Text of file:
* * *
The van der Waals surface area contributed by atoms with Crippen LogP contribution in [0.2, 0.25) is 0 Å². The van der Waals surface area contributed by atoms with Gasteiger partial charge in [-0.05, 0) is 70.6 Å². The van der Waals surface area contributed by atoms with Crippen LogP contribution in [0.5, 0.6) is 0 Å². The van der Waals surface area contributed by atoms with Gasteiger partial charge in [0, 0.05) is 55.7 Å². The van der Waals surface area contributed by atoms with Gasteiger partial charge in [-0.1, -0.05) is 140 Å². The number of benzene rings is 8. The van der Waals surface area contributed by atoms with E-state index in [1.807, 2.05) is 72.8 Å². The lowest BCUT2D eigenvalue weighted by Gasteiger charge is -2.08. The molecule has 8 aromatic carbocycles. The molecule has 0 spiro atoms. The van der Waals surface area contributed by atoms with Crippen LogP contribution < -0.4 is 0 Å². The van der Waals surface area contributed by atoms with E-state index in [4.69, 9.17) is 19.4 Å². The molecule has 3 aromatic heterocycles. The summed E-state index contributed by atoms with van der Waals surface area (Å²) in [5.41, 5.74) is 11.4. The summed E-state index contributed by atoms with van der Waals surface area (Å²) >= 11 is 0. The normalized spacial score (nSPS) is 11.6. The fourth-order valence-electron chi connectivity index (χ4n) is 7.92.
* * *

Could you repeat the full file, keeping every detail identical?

The van der Waals surface area contributed by atoms with Crippen LogP contribution in [0.2, 0.25) is 0 Å². The van der Waals surface area contributed by atoms with Gasteiger partial charge in [-0.05, 0) is 70.6 Å². The van der Waals surface area contributed by atoms with Crippen LogP contribution in [0.5, 0.6) is 0 Å². The van der Waals surface area contributed by atoms with Gasteiger partial charge in [0, 0.05) is 55.7 Å². The van der Waals surface area contributed by atoms with Gasteiger partial charge in [-0.1, -0.05) is 140 Å². The number of benzene rings is 8. The van der Waals surface area contributed by atoms with E-state index in [1.807, 2.05) is 72.8 Å². The lowest BCUT2D eigenvalue weighted by Gasteiger charge is -2.08. The molecule has 8 aromatic carbocycles. The molecule has 0 spiro atoms. The van der Waals surface area contributed by atoms with Crippen LogP contribution < -0.4 is 0 Å². The van der Waals surface area contributed by atoms with E-state index in [4.69, 9.17) is 19.4 Å². The molecule has 3 aromatic heterocycles. The summed E-state index contributed by atoms with van der Waals surface area (Å²) in [5.41, 5.74) is 11.4. The summed E-state index contributed by atoms with van der Waals surface area (Å²) >= 11 is 0. The normalized spacial score (nSPS) is 11.6. The fourth-order valence-electron chi connectivity index (χ4n) is 7.92.